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Die australischen Ureinwohner verzichteten bewusst auf Ackerbau und Viehzucht. Das Land war ihnen heilig. Neuere archäologische Forschungen scheinen zu bestätigen, dass die Kultur der Aborigines, die sich u.a. in Felszeichnungen erhalten hat, gut 50.000 Jahre alt, der Kontinent jedoch wenigstens 176.000 Jahre von Menschen bewohnt ist. Das Hauptmusikinstrument vieler Aboriginesvölker, ein von Termiten hohlgefressener Eukalyptusstamm, erlebt bei uns im Westen unter dem Namen 'Didjeridu' (auch Didgeridoo, kurz „didge“) einen wahren Boom. Bei den Ureinwohnern hat das Instrument entsprechend den vielen verschiedenen Sprachen viele Namen. So simpel das Rohr aussieht - wird es von Könnern wie den Aboriginal-Musikern David Hudson, Matthew Doyle, Alan Dargin und Mark Atkins geblasen, entstehen Klangwelten von unerschöpflicher Vielfalt. An den Produktionen wirkten mit: Michael Atherton (Professor und Leiter/Gründer der Musikfakultät der Universität von Western Sydney), Steve Roach u.a

Alan Dargin lernte als Fünfjähriger Didjeridu von seinem Großvater und wurde weltweit als Botschafter der Aborigines-Kultur bekannt durch Konzerte und Aufnahmen mit dem London Symphony Orchestra, Bob Marley's Wailers, durch Filme wie Priscilla und Queen of the Desert. Michael Atherton, Musikprofessor, Buchautor, Komponist und Multiinstrumentalist, spielt zu Dargins Didjeridu Schlaginstrumente (Marimba, Gamelan Gongs u.a.), Gitarre, Synthesizer. Hinzu kommen die Gastrommler David Atkins und Tim Marceau. Dichte Stimmungen, starkes Engagement für die Ureinwohner (nicht nur Australiens), enorme Musikalität.

the project

Cross-Hatch is the second CD collaboration between Alan Dargin and Michael Atherton, following their first release Bloodwood, an unedited, real-time performance aimed at articulating complex patterns. Cross-Hatch pursues Dargin's and Atherton's interest in exploring the studio as a space for improvised duets and multi-instrumental pieces.

Thematically, the landscape of Australia remains a source of inspiration, as well as the sounds of multicultural, urban Australian country which supports cultural diversity as a matter of government policy.

It's not surprising that such a rich musical environment should influence the artists musical ideas. Pieces such as Afrodidj and Crossings have grown out of a passion for Afro-Caribbean musics. Other influences can be heard in Ketuk, an improvisation mixing didjeridu with Pejogedan gamelan instruments. Additional tracks such as Sunshower have been assisted by the high standard of instrument making in Australia. In this case, a hand-crafted guitar is combined with a rare didjeridu from Oenpelli, Arnhem land. Gingjunggang (Kununurra language, Western Australia), which completes the recording, takes its title from one of the many known words for didjeridu. A delicious treat for didj lovers, this is an continuous impromptu piece (nearly 16 minutes long) by Dargin, recorded without interruption, exploring different tempi and changes of texture, as if to reflect the daily life cycle of the bush.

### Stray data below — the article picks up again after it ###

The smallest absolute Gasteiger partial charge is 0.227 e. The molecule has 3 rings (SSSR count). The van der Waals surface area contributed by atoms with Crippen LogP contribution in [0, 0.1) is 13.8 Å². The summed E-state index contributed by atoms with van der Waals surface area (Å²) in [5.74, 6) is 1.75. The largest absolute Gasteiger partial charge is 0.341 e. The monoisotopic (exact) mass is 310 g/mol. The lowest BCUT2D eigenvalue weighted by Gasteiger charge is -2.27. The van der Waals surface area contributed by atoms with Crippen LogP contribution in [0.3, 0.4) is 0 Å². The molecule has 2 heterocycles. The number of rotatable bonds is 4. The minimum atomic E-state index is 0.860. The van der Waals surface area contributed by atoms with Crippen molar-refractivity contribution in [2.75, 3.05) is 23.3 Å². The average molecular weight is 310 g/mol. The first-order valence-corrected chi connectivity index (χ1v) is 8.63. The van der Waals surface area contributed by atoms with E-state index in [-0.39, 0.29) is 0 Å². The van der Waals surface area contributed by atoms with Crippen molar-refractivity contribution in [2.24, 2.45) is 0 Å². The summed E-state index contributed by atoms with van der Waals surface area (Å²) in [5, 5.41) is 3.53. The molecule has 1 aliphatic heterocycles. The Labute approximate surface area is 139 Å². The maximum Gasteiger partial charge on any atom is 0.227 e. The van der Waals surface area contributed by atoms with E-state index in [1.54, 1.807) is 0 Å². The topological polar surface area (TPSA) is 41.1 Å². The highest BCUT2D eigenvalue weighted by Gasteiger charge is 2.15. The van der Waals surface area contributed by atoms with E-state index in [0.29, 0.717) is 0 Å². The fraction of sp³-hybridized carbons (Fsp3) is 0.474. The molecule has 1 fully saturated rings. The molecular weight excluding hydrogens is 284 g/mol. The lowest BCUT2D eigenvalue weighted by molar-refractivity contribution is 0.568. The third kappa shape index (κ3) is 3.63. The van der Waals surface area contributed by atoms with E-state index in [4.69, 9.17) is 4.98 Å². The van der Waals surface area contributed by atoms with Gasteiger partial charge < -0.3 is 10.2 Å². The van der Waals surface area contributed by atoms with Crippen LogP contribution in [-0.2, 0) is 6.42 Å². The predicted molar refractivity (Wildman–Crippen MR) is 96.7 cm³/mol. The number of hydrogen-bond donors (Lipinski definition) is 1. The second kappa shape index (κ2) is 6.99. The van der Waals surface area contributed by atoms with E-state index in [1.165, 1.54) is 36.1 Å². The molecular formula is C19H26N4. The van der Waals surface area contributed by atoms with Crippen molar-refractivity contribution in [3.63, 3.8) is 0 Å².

In addition, two tracks are reissued from the Bloodwood album (which is no longer available) including Storm Warning, an essay conjuring the vast and sometimes foreboding natural phenomena of tropical Australia, for some a frontier of paradoxical beauty, both delicate and jangling in its vastness.

the artists

Michael Atherton & Alan Dargin

A cultural ambassador for Australia, world renowned didjeridu master Alan Dargin learned to play the didj at the age of five. Taught by his grandfather, he learned on a didj made from a now extinct species of bloodwood tree, a eucalyptus which bleeds red sap when cut. He has played with orchestras, jazz groups and techno musicians. Alan is also an actor. One of his goals is to make the didjeridu a respected and understood instrument on the world stage, encouraging audiences to appreciate the didjeridu as having both a sacred and a secular role in indigenous Australian music.

Michael Atherton, an internationally traveled performer, composer and author of books on musical instruments, is a true multi-instrumentalist. First mastering the classical guitar and lute, he has played in early music ensembles, art rock bands, multicultural groups and chamber ensembles. Michael is also an accomplished composer for the screen and writes chamber music. Since 1993, Michael has served as a Foundation Professor at the University of Western Sydney, Nepean, to set up a music department committed to a 20th century focus, to music technology, hybrid performance and to scholarly research in Australian music.

biography - atherton

discography - atherton

discography - dargin

tracklist

1 Virtuoso Didg 1'35"
2 Ketuk 4'30"
3 The Call 7'53"
4 Sunshower 3'42"
5 Afrodidj 3'10"
6 Forest Light 6'58"
7 Crossings 4'47"
8 Storm Warning 5'58"
9 Ginjunggang 15'52"
  Total Time: 54'48"